(Rewords first bullet)
* Non-oil domestic exports to China jump 43 pct from year earlier
* Total August NODX +17.0 pct y/y, +4.5 pct m/m
* Electronics continue to dominate export growth
* Singapore monetary policy seen to be unchanged in October
By Fathin Ungku
SINGAPORE, Sept 18 (Reuters) - Singapore’s non-oil domestic exports (NODX) surged in August from a year earlier at the strongest pace in six months, led by solid shipments of electronics and robust sales to China.
Exports increased 17.0 percent in August from a year earlier, data from the trade agency International Enterprise Singapore showed on Monday. This was the largest year-on-year increase since February.
It was also more than the 11.8 percent increase predicted in a Reuters survey.
On a seasonally adjusted month-on-month basis, exports rose 4.5 percent, exceeding the median forecast in the Reuters survey of a 3.1 percent expansion.
Shipments to China soared 43.2 percent from a year earlier.
Electronics exports, a major driver of shipments in recent months, rose 21.3 percent in August from a year earlier.
“Electronics once again proved to be the one of the most important drivers, which might raise concerns about the narrowness of the export story,” Robert Carnell, head of Asia-Pacific research for ING said in a note.
The latest export data will help the Monetary Authority of Singapore justify keeping the policy band of the Singapore’s dollar’s nominal effective exchange rate unchanged at its policy decision due in October, rather than provide any cause for tightening, he added.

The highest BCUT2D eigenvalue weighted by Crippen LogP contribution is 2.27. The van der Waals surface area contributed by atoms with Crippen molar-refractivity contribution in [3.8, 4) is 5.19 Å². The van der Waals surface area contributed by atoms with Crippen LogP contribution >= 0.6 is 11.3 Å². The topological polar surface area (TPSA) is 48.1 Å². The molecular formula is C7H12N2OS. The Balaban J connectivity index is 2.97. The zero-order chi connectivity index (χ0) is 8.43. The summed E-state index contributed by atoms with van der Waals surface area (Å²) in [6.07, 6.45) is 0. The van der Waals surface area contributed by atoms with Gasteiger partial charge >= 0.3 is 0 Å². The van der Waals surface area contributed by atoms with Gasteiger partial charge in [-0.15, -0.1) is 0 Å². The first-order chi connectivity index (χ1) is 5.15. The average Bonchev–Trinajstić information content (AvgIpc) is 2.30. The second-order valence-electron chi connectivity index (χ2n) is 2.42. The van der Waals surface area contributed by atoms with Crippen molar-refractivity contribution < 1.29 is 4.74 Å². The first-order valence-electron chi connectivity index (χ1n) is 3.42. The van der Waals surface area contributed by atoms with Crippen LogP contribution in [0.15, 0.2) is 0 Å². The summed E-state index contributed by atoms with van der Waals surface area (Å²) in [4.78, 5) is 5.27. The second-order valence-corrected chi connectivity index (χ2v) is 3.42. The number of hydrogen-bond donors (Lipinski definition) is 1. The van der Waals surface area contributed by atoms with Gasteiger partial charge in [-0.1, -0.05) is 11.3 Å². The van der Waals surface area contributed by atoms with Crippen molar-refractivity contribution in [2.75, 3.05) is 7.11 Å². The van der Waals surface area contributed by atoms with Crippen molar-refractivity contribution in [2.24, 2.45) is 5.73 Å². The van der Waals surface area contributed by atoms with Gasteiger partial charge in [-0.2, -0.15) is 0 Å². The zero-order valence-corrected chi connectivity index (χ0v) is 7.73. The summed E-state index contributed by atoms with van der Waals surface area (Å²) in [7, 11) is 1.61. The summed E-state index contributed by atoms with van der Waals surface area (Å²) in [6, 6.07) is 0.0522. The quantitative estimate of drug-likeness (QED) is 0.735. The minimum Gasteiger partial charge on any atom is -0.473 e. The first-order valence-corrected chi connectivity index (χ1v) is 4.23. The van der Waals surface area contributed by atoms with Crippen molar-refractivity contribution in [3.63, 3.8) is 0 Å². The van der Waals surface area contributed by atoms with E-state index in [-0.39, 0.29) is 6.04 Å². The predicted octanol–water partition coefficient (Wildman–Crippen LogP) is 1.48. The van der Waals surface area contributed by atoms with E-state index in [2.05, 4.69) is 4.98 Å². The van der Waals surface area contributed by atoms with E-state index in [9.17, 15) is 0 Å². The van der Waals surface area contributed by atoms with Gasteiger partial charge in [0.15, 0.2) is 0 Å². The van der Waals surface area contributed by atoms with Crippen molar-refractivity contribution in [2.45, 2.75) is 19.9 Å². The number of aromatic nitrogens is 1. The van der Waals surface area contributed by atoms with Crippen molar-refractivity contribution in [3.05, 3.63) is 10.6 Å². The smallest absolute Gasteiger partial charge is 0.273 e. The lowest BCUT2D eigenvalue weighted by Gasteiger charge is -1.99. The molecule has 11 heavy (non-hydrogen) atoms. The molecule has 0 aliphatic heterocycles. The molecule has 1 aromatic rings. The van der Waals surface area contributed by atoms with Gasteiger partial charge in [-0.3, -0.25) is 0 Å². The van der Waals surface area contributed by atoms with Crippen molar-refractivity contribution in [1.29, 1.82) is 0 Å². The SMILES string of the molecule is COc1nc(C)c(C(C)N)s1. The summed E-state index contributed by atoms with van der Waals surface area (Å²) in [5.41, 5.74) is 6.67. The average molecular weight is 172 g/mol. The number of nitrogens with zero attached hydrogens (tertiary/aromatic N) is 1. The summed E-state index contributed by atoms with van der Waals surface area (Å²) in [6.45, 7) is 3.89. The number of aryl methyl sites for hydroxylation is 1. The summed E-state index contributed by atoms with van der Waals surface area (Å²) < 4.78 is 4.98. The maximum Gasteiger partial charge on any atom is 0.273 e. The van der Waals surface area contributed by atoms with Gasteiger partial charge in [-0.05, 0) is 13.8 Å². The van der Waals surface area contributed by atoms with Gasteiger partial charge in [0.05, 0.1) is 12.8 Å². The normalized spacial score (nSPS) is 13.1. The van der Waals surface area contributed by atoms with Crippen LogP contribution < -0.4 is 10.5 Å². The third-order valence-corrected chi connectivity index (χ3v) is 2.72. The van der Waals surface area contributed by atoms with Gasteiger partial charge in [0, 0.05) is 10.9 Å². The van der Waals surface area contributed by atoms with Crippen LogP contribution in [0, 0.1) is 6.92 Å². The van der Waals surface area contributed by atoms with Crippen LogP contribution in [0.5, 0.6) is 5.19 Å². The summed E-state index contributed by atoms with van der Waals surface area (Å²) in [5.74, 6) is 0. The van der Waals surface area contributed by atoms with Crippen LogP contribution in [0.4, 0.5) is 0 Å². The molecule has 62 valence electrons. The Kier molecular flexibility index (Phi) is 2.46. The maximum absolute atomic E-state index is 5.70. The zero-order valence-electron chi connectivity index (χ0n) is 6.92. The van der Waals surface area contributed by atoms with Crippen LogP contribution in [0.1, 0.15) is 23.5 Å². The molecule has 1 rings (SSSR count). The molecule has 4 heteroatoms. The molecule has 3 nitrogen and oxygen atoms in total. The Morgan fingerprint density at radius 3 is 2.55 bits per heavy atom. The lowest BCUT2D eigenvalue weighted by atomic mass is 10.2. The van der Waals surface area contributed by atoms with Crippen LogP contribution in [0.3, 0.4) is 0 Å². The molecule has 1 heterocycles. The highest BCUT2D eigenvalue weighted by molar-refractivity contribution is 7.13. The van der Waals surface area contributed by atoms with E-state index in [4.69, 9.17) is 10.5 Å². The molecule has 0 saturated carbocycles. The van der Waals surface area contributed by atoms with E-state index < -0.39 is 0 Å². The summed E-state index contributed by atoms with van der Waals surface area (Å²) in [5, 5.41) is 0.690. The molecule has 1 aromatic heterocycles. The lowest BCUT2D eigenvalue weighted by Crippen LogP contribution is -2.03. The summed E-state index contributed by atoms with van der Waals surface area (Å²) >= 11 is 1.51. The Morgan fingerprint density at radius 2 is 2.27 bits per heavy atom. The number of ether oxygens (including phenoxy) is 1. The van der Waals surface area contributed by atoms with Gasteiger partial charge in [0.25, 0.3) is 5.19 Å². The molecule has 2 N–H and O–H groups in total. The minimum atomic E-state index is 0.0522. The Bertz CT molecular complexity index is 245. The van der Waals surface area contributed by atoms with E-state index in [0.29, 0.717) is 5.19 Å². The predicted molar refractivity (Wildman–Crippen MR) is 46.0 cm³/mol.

“If the good news continues, and is matched by some stronger consumer spending data, this should become a possibility for 2018,” Carnell said regarding possible policy tightening by the MAS.
Singapore and other Asian economies that are highly dependent on trade have gained a big boost this year from an improvement in global demand, particularly for electronics products and components such as semiconductors.
While there were worries that Singapore was overly dependent on electronic exports, the economy grew faster than initially estimated in the second quarter thanks to a rebound in services, suggesting a broader and more balanced recovery after a stumble early in 2017.
Stronger global trade in general this year has also benefited Singapore, which boasts one of the world’s largest container ports and a global air cargo hub.
Reporting by Fathin Ungku; Editing by Richard Borsuk